These attacks on foreigners run contrary to the cherished principle of pan-Africanism and solidarity with our people: South Africa is signatory to a number of international conventions around migration and refugee protection. Many of the foreign nations in South Africa have fled war and oppression in their own countries.
All citizens should be proud that South Africa – with its strong human rights culture, Constitution and refugee protection laws – continues to offer safety and refuge to oppressed men, women and children. The ANC will work with communities and grassroots organisations to restore harmony and good relations.

3. Could South Africans be misplacing their anger?

There are claims that the attacks could have also been fueled by angry South Africans who are unhappy with the state of the country regarding service delivery. There are claims that foreigners are the cause of the problems because they have taken away the jobs that are supposed to have been meant for South Africans. In retaliation, South Africans have resorted to looting their businesses and burning them down to display how angry they are because of their being in the country.

Probable solutions to xenophobic attacks in South Africa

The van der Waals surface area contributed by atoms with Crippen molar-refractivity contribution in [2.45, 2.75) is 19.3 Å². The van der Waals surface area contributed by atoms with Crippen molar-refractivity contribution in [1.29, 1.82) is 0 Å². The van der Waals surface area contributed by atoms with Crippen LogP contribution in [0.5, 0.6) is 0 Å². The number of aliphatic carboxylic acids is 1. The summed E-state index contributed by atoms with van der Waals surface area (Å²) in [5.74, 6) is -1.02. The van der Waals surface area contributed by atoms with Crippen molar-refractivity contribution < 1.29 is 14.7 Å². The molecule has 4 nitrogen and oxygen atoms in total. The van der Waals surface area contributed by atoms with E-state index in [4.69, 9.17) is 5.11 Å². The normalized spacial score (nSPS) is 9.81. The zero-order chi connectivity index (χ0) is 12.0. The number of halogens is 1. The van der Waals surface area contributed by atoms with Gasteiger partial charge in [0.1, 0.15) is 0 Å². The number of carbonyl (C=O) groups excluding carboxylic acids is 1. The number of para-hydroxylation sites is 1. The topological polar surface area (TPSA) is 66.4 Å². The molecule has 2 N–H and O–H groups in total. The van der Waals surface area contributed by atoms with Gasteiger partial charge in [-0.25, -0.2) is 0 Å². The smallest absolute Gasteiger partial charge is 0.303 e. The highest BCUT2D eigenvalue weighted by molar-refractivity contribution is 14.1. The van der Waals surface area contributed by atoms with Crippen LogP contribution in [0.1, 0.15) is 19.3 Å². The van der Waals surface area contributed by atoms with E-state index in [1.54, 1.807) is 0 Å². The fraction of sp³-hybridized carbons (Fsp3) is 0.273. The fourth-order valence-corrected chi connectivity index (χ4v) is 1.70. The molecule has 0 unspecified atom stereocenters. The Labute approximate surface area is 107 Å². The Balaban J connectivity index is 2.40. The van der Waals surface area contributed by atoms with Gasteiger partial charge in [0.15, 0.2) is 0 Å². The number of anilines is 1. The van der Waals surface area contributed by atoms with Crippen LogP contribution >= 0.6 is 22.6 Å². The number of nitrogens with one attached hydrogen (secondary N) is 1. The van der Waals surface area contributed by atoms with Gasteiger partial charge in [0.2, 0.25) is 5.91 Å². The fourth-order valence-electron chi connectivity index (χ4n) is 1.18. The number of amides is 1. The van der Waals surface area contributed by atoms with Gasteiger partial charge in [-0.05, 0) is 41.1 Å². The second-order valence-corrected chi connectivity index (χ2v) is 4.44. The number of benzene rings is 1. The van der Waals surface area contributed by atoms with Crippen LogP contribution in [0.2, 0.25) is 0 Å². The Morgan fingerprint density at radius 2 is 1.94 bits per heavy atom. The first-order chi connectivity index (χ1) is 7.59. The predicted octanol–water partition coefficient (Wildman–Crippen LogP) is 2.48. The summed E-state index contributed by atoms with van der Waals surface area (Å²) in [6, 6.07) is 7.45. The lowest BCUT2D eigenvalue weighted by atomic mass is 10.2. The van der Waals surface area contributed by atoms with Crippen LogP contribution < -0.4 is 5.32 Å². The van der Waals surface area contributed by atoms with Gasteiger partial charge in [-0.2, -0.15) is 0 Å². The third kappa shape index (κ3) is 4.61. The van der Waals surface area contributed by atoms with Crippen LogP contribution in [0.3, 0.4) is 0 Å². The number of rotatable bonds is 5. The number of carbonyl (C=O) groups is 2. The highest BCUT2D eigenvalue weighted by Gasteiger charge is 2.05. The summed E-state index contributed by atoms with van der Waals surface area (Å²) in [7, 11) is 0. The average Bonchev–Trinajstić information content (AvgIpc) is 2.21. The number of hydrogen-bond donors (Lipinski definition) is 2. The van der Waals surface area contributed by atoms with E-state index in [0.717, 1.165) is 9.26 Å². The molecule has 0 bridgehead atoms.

Xenophobia or Afrophobia in South Africa: What are the root causes and probable solutions

Image: facebook.com, @TheAfricanHistoryNetwork
Source: UGC

South Africa has been used in giving xenophobia examples, especially since the attacks are becoming the norm. This is not something that the country should be proud of. Therefore, there is a need to look into the matter and come up with proper solutions that could be used to combat the problem. These are some of the solutions that the South African government could try to implement:

1.Create awareness on the differences in social classes, nationality, and races

Even though being white in South Africa is not a big threat currently, the government should enhance ways of creating awareness on the intersection between the different races, nationalities, and social classes.

2. Address the issue of inequality

From statistics, xenophobia in South Africa 2019 has been fueled by the issue of service delivery. The South African government should, therefore, address this issue by trying to come up with a system that ensures that resources are equally distributed and that people in the grassroots levels have access to the resources.

3. Take action on xenophobic rhetoric

Leaders have played a big part in brewing these attacks. The government should, therefore, take action on anyone who makes these hateful utterances.

South Africa is on the limelight regarding the recent xenophobic attacks that have been on for the past week. Other African countries have shown concern regarding xenophobia in the country. This is an enough call for alarm for the possible measures to be taken to combat the situation.

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Source: Briefly.co.za